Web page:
Hall of Shame: Barry Bonds, Roger Clemens gaining on Cooperstown

SHARE Hall of Shame: Barry Bonds, Roger Clemens gaining on Cooperstown

Barry Bonds, left, received 53.8 percent of the Hall of Fame vote, and Roger Clemens received 54.1 percent. (AP Photo/File)

What an embarrassment.

Barry Bonds and Rogers Clemens once were rightly shamed for loading up on performance-enhancing drugs and making a mockery of baseball statistics, but many Hall of Fame voters, in the grip of soft-spined surrender, are pushing the pair toward Cooperstown.

When the Hall made balloting public Wednesday, Clemens had gotten 54.1 percent of the vote and Bonds 53.8 percent. Seventy-five percent is necessary for induction, which means that both former players have a good chance of getting in during their last five years on the ballot.

I assume that those who did vote for the pair don’t live in a vacuum and that they’re reflecting the deterioration of backbones among baseball fans, too. If so, then shame on everybody.

I didn’t vote for either man or for anyone who has the least bit of PED taint to them. Nothing has changed since the Steroid Era except, almost inexplicably, attitudes.

It has been years since Bonds and Clemens did their damage, and the discussion has turned to whether we all overreacted. Hearts soften. Attitudes change. OK, fine. But we seem in an awful hurry to go from forgiveness to coronation.

What’s happening here isn’t like serving your prison sentence and getting released. It’s like serving your prison sentence, getting released, then being short-listed for the Presidential Medal of Freedom.

If you lie about using PEDs, as Bonds and Clemens did during and after their careers, that speaks to their character, and character is one of the factors voters are supposed to consider. Those players cheated because they thought they would get an edge competitively, and they most certainly did get an edge. But they never wanted to face the consequences of their actions, so add cowardice to their crookedness.

How using PEDs went from a major failing to a muffed grounder is an exercise in moral gymnastics. But all the arguments about why Bonds and Clemens should be in the Hall fall apart upon examination.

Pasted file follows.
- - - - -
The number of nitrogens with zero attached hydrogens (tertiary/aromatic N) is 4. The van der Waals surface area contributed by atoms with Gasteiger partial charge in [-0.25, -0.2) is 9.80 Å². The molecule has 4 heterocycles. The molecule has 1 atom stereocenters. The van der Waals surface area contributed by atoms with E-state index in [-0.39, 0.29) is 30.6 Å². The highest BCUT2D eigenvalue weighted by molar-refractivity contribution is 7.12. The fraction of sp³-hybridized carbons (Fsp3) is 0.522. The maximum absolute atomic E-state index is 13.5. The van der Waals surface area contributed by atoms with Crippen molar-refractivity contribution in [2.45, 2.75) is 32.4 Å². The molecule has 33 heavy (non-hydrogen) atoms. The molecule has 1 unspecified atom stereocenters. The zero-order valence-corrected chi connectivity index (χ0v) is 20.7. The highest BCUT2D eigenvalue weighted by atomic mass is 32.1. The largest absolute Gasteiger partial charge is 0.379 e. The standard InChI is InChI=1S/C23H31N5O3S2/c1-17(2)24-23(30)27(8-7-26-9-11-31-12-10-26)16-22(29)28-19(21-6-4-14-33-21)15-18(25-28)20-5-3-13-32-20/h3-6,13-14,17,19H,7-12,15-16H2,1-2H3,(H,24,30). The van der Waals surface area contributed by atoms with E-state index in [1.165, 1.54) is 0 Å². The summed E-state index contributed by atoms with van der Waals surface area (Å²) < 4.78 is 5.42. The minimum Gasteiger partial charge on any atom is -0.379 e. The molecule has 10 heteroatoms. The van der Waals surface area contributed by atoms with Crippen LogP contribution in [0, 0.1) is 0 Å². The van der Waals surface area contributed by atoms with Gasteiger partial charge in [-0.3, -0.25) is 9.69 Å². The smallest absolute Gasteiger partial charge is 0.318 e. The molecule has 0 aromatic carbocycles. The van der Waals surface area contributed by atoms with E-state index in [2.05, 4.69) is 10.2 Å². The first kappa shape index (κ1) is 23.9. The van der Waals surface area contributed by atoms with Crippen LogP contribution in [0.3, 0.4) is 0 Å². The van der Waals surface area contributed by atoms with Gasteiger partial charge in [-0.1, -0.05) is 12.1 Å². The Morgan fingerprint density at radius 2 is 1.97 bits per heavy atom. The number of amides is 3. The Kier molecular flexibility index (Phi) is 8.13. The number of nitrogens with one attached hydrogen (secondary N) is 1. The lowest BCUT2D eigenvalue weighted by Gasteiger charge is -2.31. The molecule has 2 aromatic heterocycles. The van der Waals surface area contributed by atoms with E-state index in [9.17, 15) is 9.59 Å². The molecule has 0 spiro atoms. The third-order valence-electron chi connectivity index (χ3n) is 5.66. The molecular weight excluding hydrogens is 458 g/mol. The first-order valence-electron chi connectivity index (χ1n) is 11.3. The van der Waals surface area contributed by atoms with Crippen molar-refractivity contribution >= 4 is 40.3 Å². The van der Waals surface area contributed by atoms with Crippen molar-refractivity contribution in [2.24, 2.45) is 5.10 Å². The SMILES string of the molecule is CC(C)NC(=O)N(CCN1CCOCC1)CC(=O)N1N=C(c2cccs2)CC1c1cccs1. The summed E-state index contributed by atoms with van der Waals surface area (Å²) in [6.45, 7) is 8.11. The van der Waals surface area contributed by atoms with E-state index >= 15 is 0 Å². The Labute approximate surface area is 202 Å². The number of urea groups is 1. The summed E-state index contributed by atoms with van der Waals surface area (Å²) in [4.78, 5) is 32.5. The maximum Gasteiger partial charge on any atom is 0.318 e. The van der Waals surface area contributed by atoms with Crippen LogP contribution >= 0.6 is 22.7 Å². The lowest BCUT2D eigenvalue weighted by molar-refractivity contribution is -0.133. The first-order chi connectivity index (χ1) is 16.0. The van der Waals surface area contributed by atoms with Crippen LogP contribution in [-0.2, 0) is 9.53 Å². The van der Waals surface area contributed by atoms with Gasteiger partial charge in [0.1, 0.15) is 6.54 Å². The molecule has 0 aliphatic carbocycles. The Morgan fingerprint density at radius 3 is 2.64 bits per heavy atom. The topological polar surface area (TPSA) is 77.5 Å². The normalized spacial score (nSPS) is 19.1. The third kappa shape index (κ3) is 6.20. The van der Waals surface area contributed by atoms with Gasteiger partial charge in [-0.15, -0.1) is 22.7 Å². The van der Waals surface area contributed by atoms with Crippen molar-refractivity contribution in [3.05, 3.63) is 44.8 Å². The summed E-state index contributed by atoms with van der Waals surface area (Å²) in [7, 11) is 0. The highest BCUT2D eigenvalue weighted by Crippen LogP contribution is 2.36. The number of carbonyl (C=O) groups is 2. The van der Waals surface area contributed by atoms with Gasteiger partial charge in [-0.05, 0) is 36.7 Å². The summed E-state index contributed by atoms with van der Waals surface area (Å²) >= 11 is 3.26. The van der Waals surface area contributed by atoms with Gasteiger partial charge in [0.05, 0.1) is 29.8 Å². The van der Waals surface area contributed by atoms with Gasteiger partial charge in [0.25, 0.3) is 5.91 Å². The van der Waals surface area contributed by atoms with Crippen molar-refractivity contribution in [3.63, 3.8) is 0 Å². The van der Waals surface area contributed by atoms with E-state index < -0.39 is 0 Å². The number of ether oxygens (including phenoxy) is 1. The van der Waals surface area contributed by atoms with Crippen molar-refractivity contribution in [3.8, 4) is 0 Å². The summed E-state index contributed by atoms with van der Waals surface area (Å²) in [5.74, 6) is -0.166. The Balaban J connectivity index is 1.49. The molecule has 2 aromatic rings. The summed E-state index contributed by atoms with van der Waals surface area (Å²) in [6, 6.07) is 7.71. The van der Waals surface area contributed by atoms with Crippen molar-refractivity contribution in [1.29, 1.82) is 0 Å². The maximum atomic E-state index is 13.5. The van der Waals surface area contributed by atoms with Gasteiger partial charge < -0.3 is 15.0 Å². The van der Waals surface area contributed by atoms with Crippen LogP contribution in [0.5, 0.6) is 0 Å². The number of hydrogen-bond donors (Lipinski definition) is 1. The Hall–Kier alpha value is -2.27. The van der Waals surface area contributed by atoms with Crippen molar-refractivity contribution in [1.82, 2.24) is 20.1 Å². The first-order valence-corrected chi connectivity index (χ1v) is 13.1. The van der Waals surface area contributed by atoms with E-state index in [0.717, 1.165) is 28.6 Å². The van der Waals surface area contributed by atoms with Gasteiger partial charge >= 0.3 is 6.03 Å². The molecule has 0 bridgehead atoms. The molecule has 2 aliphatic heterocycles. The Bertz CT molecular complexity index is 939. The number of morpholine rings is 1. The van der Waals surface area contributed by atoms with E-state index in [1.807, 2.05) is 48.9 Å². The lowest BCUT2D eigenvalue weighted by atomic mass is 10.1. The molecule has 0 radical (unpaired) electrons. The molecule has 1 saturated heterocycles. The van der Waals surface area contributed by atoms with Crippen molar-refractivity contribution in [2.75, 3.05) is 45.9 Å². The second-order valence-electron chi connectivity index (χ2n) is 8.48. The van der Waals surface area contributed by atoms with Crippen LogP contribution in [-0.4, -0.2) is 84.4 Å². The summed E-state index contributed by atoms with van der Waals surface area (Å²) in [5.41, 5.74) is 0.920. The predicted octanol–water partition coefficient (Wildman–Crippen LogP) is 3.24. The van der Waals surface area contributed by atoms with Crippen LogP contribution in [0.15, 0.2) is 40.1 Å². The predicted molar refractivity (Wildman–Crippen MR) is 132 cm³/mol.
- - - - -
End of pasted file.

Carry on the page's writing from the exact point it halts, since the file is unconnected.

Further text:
Everybody was complicit during the Steroid Era. No, everybody wasn’t complicit. But for the sake of discussion, let’s say that the commissioner, the managers and the media all turned a blind eye to what was going on. Does that mean the actions of Bonds and Clemens weren’t so bad after all? Not even close.

Bud Selig is in the Hall of Fame. If the former commissioner ignored the growing PED crisis because it was good for business — and there’s no solid proof of this — then it’s a travesty he’ll be inducted this year. But it doesn’t follow that because he’s a Hall of Famer, Bonds and Clemens should be, too.

Lots of players were doing steroids. This is true. And? We should have a blanket amnesty? All it means is that lots of players were doing steroids. It doesn’t lessen the baseball sin.

They entertained me! Yay, you.

Major League Baseball didn’t test for performance-enhancing drugs back then. Correct, but anabolic steroids were and are an illegal drug if used without a doctor’s prescription. Finish the sentence: If it’s against federal law to use steroids, . . .

Steroids don’t help you hit a baseball. Right. That’s why so many players used them and why statistics from the era are so out of whack with the numbers that came before and after.

Bonds and Clemens were Hall of Famers before they started doing PEDs. If someone was a great lawyer before he started siphoning money from a client, does he belong in the American Bar Association Hall of Fame?

Mark McGwire and Sammy Sosa saved baseball after the 1994-95 strike. No, they didn’t. That assertion has taken on a life of its own and softened views on steroids. Baseball’s attendance increased by 4.2 percent in 1998, the year the two players chased Roger Maris’ home-run record for a season. That was a little less than the increase of the year before. Attendance actually decreased by 1.8 percent the year after the McGwire-Sosa duel. Let’s not reward the cheats for something that never happened.

Steroids are a victimless crime. How many impressionable teenagers started using ’roids when it became apparent their heroes were chemically fueled? No one knows. In 2002, the National Institute of Drug Abuse said that 2.5 percent of eighth-graders, 2.5 percent of high school sophomores and 4 percent of high school seniors who participated in its study admitted to using steroids. That’s a lot. That’s too much. Besides long-lasting heart and liver damage, steroids can lead to depression.

OK, but who else did it hurt? The people who might have been under the silly impression that what they were watching was real. Sure, maybe they were naive. And maybe it was for the better that they finally saw what was behind the curtain. But no one can say we were better for the Steroid Era. To shove Bonds and Clemens in the direction of the Hall is to imply we were.

And yet, all of this matters less and less to people.


Follow me on Twitter @MorrisseyCST.

Email: rmorrissey@suntimes.com

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